If you recall, 2 weeks ago Damien and I attempted to climb Union Peak via the North Ridge in a day. We ended up having to turn back since the complex terrain of the ridge caused some delay and we were running out of daylight. Two years ago, we also attempted the summit, but turned back due to avalanche concerns. Damien and I hoped for better luck this time given we had day days of low/moderate avy conditions to complete the climb.

Damien and I were the first ones on Smithbrook Road on Saturday morning. It was cloudy, and snow fell intermittently from the sky. Before long though, the silence was broken by snowmobilers motoring up the road. Usually, at least 8-10 groups pass us when we ski up Smithbrook, but this time only 2 parties passed us which was a welcome change of pace.

We made descent time skinning the 4.75 miles to Rainy Pass (also known as the Nason Saddle). We paused for a brief snack here which delighted the local grey jays. Damien and I wondered if we would find our old skin track from 2 weeks ago. There hadn’t been much any precipitation since, so it wasn’t out of the question. We didn’t find anything at first when we left the road and began to travel cross country across the North Ridge, but after several yards Damien and I discovered a weathered, old skin track! I cannot describe how stoked we were to find our old path. This would cut down on the route-finding at least up to where we’d turned back!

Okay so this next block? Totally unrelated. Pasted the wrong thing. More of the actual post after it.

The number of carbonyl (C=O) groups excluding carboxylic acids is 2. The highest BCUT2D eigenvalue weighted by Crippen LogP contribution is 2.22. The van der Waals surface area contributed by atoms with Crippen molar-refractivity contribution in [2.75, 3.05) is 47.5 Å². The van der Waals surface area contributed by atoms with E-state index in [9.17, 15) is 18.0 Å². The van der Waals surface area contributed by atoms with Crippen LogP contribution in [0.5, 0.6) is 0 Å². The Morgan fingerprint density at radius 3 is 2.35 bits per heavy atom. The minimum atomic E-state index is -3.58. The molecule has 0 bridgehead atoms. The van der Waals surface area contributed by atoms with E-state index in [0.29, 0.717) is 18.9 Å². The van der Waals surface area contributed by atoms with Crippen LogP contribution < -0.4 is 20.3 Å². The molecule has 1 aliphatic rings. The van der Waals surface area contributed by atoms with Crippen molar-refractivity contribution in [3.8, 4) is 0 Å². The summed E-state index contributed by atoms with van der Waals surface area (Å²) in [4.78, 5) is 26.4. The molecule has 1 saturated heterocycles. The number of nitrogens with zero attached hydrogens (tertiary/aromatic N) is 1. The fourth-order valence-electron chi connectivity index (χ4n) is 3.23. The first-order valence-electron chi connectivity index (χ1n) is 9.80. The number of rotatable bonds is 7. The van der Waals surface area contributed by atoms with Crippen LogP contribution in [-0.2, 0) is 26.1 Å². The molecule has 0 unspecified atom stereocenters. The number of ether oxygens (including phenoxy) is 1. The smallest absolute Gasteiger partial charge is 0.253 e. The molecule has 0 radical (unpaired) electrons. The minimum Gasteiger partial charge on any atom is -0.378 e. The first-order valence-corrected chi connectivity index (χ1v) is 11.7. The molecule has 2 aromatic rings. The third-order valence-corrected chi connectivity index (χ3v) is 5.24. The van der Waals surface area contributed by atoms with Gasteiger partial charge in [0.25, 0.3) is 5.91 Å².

The first section of the ridge has uneven terrain and many obstacles to navigate (rocks, cliffs, thick trees, etc). This was made easy by following our old track. After traveling through the forest and veering to the left side of the crest, the trees open to an reveal open, high angled slope. Damien and I ventured onto the slope, confident that the snow-pack was plenty stable. Unfortunately, we discovered rather quickly that all the sunshine we’d experienced over the past 2 weeks had created a thick sheet of ice concealed beneath the 1-2 inches of the fresh powder that had fallen the night before.  Our skis had difficulty biting into the slope and we kept sliding on the new fluff. It didn’t take long for us to conclude that kick stepping across the slope and back to the crest was a safer alternative. Damien and I shouldered our skis and began to walk, which proved to be both effective and efficient.

Once on the now broader, and sparsely treed ridge crest, we clicked back into our skis and continued descending slightly to a small saddle just below the final climb up Union. The terrain here is not as complicated, but navigation around a few cliffs was still required to complete the .6 mile traverse to the final climb. Damien and I considered camping at the base of Union when we reached it at 2:45pm. Everything was taking longer than anticipated and we wondered what the final 700 feet of gain would be like. In the end we concluded that we had enough to daylight to reach the summit. Besides, it would be much more fun to camp at the top!